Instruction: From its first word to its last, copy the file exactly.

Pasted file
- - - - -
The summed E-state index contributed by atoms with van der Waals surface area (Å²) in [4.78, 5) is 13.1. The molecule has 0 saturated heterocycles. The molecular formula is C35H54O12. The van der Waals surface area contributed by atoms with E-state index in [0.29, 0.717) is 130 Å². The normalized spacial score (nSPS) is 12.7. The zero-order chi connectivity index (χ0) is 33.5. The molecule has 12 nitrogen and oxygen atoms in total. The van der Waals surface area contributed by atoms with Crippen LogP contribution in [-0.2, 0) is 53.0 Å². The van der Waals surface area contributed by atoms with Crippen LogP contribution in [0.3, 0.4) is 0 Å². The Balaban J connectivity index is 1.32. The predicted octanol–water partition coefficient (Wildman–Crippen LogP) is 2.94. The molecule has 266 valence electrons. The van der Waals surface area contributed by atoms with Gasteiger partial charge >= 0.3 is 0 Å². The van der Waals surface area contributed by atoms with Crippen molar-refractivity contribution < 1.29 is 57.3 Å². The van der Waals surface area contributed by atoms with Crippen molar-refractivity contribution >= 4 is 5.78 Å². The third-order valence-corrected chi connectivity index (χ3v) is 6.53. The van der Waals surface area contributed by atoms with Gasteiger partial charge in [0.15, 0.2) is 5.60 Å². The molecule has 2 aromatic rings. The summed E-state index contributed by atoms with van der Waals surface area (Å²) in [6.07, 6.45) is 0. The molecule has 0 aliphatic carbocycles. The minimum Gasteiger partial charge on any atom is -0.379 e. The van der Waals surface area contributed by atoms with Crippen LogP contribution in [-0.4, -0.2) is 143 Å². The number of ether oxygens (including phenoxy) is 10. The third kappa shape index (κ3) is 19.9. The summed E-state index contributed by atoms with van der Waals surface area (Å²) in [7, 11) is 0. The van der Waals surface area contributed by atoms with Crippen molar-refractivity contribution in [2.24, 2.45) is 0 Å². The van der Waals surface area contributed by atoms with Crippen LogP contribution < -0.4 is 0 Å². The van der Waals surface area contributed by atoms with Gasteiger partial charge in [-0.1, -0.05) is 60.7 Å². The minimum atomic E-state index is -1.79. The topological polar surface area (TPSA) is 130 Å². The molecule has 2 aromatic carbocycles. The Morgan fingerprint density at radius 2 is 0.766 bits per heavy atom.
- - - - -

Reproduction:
The summed E-state index contributed by atoms with van der Waals surface area (Å²) in [4.78, 5) is 13.1. The molecule has 0 saturated heterocycles. The molecular formula is C35H54O12. The van der Waals surface area contributed by atoms with E-state index in [0.29, 0.717) is 130 Å². The normalized spacial score (nSPS) is 12.7. The zero-order chi connectivity index (χ0) is 33.5. The molecule has 12 nitrogen and oxygen atoms in total. The van der Waals surface area contributed by atoms with Crippen LogP contribution in [-0.2, 0) is 53.0 Å². The van der Waals surface area contributed by atoms with Crippen LogP contribution in [0.3, 0.4) is 0 Å². The Balaban J connectivity index is 1.32. The predicted octanol–water partition coefficient (Wildman–Crippen LogP) is 2.94. The molecule has 266 valence electrons. The van der Waals surface area contributed by atoms with Gasteiger partial charge >= 0.3 is 0 Å². The van der Waals surface area contributed by atoms with Crippen molar-refractivity contribution < 1.29 is 57.3 Å². The van der Waals surface area contributed by atoms with Crippen molar-refractivity contribution >= 4 is 5.78 Å². The third-order valence-corrected chi connectivity index (χ3v) is 6.53. The van der Waals surface area contributed by atoms with Gasteiger partial charge in [0.15, 0.2) is 5.60 Å². The molecule has 2 aromatic rings. The summed E-state index contributed by atoms with van der Waals surface area (Å²) in [6.07, 6.45) is 0. The molecule has 0 aliphatic carbocycles. The minimum Gasteiger partial charge on any atom is -0.379 e. The van der Waals surface area contributed by atoms with Crippen LogP contribution in [-0.4, -0.2) is 143 Å². The number of ether oxygens (including phenoxy) is 10. The third kappa shape index (κ3) is 19.9. The summed E-state index contributed by atoms with van der Waals surface area (Å²) in [7, 11) is 0. The van der Waals surface area contributed by atoms with Crippen molar-refractivity contribution in [2.24, 2.45) is 0 Å². The van der Waals surface area contributed by atoms with Crippen LogP contribution < -0.4 is 0 Å². The van der Waals surface area contributed by atoms with Gasteiger partial charge in [-0.1, -0.05) is 60.7 Å². The minimum atomic E-state index is -1.79. The topological polar surface area (TPSA) is 130 Å². The molecule has 2 aromatic carbocycles. The Morgan fingerprint density at radius 2 is 0.766 bits per heavy atom.